Recent studies confirm that girls with ADHD are at high risk of non-suicidal self-injury. Here’s how parents can recognize and handle the issue.
One of the ways that women with ADHD may cope with the difficulties of having the condition is to withdraw emotionally from those around them. This can negatively impact all their relationships, but especially with those closest to them, who could be a source of emotional support and understanding. If you are a woman with ADHD and suffering from emotional withdrawal, one of the most important steps you can take is to seek the help of a therapist. They can help you understand the why of your withdrawal, validate your feelings and develop better coping strategies.
For many years, ADHD was believed to be a childhood issue that mostly affected boys. But as our knowledge of ADHD has grown, we now know that girls are just as likely to have it as boys. The fact that boys are more frequently diagnosed may be due to the differences between how girls and boys experience ADHD. Here are some tips for recognizing ADHD in girls.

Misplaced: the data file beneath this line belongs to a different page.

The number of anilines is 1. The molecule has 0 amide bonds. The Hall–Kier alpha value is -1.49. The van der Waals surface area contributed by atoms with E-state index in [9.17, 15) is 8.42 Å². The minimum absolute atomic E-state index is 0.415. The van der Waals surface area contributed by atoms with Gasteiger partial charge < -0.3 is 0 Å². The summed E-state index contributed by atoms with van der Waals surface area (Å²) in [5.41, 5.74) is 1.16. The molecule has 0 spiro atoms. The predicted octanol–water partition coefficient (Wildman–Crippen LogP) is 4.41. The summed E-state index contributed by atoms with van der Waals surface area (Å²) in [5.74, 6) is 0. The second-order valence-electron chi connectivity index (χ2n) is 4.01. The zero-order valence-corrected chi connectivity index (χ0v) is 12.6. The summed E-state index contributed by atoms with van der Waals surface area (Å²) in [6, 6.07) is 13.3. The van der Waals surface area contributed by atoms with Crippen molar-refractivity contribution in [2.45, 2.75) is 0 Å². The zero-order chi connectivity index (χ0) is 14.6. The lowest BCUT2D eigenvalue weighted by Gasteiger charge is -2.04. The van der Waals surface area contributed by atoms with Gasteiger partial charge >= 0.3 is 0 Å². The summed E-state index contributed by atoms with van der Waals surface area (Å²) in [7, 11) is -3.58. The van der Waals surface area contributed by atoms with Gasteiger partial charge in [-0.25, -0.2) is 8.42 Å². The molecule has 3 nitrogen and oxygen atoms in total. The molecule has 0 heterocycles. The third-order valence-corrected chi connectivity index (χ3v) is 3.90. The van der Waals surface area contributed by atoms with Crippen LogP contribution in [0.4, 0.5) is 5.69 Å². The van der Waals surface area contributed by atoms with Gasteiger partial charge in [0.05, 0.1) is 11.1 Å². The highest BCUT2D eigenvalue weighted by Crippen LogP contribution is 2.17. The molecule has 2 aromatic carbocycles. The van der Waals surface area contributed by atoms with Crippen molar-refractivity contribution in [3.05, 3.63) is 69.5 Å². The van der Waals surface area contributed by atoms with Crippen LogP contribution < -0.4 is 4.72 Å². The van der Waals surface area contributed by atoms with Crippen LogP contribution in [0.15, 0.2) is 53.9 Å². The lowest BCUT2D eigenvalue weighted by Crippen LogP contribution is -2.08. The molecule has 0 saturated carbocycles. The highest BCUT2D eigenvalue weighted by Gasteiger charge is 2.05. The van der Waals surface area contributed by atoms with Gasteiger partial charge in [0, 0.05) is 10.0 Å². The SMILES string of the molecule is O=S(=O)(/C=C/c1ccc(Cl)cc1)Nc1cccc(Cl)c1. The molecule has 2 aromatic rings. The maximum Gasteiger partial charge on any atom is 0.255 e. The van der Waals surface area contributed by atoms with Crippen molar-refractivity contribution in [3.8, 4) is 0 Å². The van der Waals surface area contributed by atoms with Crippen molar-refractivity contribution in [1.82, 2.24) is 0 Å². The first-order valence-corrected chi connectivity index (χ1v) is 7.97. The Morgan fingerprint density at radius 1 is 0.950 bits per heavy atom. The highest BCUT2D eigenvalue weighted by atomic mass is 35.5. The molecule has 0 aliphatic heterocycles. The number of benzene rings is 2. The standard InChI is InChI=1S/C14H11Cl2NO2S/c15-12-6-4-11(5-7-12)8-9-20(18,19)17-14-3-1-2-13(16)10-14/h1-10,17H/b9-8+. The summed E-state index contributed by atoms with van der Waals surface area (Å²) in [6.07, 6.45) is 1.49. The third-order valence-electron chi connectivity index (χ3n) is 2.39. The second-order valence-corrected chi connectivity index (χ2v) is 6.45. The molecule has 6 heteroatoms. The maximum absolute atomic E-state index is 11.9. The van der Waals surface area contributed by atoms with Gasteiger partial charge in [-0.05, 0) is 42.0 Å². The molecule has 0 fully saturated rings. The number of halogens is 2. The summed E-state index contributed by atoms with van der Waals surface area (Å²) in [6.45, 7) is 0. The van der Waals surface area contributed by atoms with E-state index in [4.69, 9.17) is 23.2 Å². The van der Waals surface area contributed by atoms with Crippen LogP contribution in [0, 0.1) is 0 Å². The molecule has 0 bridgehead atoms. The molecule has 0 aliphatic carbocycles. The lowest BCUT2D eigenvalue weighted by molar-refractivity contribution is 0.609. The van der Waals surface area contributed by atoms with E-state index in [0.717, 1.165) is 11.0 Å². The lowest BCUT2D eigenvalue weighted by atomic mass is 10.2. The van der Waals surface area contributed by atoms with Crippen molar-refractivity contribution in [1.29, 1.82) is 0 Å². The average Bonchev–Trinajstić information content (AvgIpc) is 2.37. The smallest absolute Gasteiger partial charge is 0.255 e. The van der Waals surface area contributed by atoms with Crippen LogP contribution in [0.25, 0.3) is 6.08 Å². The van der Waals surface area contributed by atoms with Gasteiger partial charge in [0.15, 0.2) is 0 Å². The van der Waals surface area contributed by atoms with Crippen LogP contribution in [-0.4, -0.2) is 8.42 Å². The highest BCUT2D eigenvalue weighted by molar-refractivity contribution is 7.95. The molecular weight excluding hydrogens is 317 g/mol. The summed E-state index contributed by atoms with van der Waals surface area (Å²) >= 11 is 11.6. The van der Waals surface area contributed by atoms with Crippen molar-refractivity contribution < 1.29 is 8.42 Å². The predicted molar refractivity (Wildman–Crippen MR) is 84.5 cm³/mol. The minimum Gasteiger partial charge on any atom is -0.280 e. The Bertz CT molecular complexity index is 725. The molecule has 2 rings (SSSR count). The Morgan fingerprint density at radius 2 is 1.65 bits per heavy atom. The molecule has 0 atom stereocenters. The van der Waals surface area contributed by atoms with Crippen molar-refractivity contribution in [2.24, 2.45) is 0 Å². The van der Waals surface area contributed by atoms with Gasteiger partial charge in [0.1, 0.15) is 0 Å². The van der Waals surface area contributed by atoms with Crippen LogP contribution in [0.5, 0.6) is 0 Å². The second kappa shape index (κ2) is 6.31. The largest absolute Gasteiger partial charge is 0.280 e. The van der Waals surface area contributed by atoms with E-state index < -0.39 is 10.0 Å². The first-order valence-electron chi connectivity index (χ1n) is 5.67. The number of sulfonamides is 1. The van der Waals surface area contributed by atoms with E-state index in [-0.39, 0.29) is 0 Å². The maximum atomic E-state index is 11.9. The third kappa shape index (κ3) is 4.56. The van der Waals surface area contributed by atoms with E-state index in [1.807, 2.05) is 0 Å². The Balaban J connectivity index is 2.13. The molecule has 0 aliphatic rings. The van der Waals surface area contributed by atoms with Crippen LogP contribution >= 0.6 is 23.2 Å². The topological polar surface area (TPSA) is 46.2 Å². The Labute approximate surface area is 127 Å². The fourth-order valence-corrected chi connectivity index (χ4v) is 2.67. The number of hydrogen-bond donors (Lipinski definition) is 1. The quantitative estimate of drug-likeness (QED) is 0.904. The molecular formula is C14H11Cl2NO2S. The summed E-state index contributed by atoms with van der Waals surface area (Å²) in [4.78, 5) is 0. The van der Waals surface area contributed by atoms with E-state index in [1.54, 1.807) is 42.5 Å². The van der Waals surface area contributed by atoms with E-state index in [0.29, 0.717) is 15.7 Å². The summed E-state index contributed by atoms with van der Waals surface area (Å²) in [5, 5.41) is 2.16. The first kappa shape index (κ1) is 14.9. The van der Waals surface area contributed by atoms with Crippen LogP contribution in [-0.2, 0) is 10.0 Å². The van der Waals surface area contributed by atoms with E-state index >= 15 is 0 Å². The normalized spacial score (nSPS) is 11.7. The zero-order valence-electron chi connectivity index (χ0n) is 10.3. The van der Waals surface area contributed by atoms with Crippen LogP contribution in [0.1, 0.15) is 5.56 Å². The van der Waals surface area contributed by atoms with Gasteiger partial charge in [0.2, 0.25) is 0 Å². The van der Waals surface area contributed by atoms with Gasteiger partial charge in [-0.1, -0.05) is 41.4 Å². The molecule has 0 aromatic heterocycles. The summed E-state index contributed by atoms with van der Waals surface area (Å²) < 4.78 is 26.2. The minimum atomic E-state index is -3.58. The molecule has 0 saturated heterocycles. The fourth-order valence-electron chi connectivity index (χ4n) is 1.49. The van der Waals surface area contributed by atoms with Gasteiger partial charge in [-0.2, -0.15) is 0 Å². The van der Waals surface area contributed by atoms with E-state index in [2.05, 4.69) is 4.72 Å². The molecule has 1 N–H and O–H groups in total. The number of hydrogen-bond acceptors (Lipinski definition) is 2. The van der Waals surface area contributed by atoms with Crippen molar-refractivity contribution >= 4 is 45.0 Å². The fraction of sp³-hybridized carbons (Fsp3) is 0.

Researchers are now beginning to understand that ADHD manifests differently in adult men and women. ADHD in women is often difficult to spot. For this reason, many women unnecessarily suffer the feelings of overwhelm, exhaustion, depression and inadequacy that come with ADHD. There are signs which may indicate whether a woman has the condition, and steps she can take to get a diagnosis and treatment to improve the quality of life.
For 10 years a UC Berkeley team, led by Stephen Hinshaw, has been following a group of racially and socio-economically diverse group of girls with ADHD in the San Francisco Bay Area. The group was compared to 88 girls of similar backgrounds who do not have ADHD. Some of the study findings were alarming and concerning, Parents should be aware of the special issues and long term effects of ADHD on girls.